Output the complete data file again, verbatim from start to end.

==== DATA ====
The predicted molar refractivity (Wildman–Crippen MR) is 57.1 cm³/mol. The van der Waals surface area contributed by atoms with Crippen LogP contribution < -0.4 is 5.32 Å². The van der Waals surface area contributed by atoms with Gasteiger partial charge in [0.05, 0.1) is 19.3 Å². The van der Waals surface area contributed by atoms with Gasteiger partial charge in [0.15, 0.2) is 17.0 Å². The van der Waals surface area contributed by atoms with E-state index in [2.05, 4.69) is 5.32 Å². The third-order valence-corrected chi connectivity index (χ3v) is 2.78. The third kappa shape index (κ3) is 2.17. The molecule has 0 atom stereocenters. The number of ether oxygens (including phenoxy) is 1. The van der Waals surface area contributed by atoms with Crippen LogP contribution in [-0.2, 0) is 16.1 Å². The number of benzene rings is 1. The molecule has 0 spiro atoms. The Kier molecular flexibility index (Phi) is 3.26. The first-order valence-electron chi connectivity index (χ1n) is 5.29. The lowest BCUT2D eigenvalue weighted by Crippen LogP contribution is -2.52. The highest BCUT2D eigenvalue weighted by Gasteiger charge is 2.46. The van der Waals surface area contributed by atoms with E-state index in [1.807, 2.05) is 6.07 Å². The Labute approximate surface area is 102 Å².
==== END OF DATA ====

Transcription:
The predicted molar refractivity (Wildman–Crippen MR) is 57.1 cm³/mol. The van der Waals surface area contributed by atoms with Crippen LogP contribution < -0.4 is 5.32 Å². The van der Waals surface area contributed by atoms with Gasteiger partial charge in [0.05, 0.1) is 19.3 Å². The van der Waals surface area contributed by atoms with Gasteiger partial charge in [0.15, 0.2) is 17.0 Å². The van der Waals surface area contributed by atoms with E-state index in [2.05, 4.69) is 5.32 Å². The third-order valence-corrected chi connectivity index (χ3v) is 2.78. The third kappa shape index (κ3) is 2.17. The molecule has 0 atom stereocenters. The number of ether oxygens (including phenoxy) is 1. The van der Waals surface area contributed by atoms with Crippen LogP contribution in [-0.2, 0) is 16.1 Å². The number of benzene rings is 1. The molecule has 0 spiro atoms. The Kier molecular flexibility index (Phi) is 3.26. The first-order valence-electron chi connectivity index (χ1n) is 5.29. The lowest BCUT2D eigenvalue weighted by Crippen LogP contribution is -2.52. The highest BCUT2D eigenvalue weighted by Gasteiger charge is 2.46. The van der Waals surface area contributed by atoms with E-state index in [1.807, 2.05) is 6.07 Å². The Labute approximate surface area is 102 Å².